Inherited Wealth–Is It a Problem?

June 21, 2014

Inherited Wealth–Is It a Problem?

Thomas Piketty’s new book Capitalism in the Twenty-First Century argues that inherited wealth is a problem for our future.  A number of journalists and economists are taking exception with this, as well as other of his well documented and analyzed conclusions. The impact of wealth inheritance is one of the most significant of the concerns Piketty addresses. He recommends stronger progressive taxes on inherited wealth, but would be happier with an annual tax on all owned capital.

One of his critics is the very conservative economist Gregory Mankiw, Chairman of the Economics Department at Harvard. His disagreement on wealth inheritance is found in the New York Times of today:

Here is my understanding of Mankiw’s arguments:

1. He reverts to the old argument that if we minimize tax on the wealthy, they will invest their tax savings (capital) in productive facilities, thus stimulating the economy and in the process, creating jobs for those who are not wealthy.  This is the conservative “trickle down” argument–the wealthy get richer and along the way, the rest of us get a little better off. Indeed, this has been a economic argument for sometime, and still has some adherents. It was promoted by Arthur Laffer with great aplomb during the Reagan era. However, this theory has lost a great deal of its support over time. For one thing, it fails to acknowledge that putting more money in the hands of the lesser privileged results in more consumption than putting more money in the hands of those who do not need more consumption (sometimes this is called the supply side vs. demand side argument). More consumption results in more investment and more jobs. For another, studies show that the choices of the wealthy do not now so clearly go to growth producing new companies and jobs. More often these days, the incremental savings of the wealthy seem to go into liquid investments.  It is not at all clear that an additional investment in the stock of a public company does anything for growing the economy or jobs.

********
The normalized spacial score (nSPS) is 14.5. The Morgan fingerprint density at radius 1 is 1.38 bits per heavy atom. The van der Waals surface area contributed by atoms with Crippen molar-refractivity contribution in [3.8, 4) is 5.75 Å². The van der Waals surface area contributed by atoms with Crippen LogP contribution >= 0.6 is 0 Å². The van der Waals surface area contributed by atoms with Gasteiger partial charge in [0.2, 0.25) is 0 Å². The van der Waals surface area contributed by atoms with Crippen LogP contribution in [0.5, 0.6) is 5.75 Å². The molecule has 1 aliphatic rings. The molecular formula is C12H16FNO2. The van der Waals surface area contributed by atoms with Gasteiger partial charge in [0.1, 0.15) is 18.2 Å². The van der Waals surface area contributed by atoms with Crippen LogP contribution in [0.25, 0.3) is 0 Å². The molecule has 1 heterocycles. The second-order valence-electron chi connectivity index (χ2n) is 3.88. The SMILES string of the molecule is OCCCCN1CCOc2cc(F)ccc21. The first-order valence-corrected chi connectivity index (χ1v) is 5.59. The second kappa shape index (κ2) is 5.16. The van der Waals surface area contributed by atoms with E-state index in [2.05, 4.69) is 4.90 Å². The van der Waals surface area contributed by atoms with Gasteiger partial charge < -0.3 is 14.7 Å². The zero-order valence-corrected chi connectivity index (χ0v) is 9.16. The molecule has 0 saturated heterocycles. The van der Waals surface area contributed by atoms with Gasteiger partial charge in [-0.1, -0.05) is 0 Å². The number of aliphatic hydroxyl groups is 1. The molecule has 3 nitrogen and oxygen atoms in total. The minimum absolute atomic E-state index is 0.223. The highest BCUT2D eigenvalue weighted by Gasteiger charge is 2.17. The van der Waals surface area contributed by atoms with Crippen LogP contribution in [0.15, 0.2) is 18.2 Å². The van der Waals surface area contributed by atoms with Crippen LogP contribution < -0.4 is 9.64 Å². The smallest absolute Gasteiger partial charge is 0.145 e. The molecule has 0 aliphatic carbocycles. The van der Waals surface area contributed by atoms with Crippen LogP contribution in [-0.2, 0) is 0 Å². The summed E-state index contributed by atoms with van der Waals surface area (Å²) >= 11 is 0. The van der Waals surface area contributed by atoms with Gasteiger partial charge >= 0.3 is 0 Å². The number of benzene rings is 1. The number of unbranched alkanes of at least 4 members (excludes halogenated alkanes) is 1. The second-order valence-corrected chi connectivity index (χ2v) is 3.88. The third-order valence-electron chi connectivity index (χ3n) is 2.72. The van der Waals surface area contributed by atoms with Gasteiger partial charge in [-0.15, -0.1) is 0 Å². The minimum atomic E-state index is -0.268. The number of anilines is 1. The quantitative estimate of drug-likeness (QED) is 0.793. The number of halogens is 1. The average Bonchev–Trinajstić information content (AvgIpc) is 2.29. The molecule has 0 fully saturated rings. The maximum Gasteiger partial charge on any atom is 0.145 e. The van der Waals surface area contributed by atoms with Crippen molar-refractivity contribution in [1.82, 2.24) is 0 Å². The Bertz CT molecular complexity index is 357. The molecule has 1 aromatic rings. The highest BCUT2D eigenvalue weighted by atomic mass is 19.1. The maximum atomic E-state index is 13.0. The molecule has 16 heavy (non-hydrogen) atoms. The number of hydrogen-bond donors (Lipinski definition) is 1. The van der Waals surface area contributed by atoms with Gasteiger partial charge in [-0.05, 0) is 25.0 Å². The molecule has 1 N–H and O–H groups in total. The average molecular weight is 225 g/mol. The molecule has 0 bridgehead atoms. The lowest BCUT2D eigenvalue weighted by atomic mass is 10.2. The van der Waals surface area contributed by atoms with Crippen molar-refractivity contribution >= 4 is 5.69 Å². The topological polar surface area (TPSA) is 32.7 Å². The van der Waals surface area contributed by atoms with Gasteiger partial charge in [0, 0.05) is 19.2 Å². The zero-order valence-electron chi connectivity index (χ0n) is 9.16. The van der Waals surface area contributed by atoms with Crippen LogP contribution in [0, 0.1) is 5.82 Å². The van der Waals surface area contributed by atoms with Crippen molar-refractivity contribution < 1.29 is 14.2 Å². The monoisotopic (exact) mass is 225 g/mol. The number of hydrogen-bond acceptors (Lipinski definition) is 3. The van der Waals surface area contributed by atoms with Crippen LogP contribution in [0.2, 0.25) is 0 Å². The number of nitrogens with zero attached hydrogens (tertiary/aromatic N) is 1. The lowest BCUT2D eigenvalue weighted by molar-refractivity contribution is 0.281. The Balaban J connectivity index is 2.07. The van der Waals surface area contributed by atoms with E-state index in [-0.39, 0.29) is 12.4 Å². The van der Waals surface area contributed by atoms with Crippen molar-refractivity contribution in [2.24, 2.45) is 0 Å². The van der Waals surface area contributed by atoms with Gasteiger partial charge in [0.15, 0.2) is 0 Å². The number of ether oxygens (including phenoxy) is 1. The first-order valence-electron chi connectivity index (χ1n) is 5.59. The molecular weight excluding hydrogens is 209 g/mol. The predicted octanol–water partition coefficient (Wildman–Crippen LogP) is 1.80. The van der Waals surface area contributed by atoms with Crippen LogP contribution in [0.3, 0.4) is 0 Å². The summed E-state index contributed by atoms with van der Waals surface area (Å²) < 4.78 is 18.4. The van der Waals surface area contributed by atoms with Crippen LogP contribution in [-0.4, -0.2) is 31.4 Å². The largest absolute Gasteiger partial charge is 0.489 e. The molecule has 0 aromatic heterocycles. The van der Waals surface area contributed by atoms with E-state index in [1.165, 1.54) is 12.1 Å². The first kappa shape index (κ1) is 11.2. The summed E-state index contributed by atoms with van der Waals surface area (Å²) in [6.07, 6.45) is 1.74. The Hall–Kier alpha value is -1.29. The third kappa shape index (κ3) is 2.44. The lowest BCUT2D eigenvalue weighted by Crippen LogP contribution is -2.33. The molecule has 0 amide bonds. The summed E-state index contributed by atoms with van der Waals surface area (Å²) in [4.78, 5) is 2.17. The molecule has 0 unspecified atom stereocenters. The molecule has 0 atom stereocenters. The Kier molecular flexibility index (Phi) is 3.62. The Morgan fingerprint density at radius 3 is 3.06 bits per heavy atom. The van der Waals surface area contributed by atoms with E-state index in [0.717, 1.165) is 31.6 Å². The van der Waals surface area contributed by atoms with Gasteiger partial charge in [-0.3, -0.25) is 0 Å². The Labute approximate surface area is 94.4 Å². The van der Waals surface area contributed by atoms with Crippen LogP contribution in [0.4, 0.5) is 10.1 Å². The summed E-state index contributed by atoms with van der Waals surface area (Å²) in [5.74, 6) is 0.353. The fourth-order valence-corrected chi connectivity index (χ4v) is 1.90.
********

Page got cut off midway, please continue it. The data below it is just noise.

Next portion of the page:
2. He argues that increasing capital is subject to decreasing returns. This is true and Piketty devotes a great deal of study and attention to this issue in his book. Mankiw devotes one sentence to his statement of “fact,” as if that closes the issue, implying that the diminishing returns will be falling dramatically, thus implying that the whole Piketty argument r > g is overblown, where r is the rate of return on capital and g the growth rate of the economy.  No one is arguing with the truism that when r exceeds g by 2 or 3 percent annually, wealth grows, rather rapidly. So, argument centers around whether r will decline. Piketty convincingly argues that diminution of returns is likely to be very slow to occur, decades away, if not centuries, before significant in the context of reducing the impact of wealth on inequality.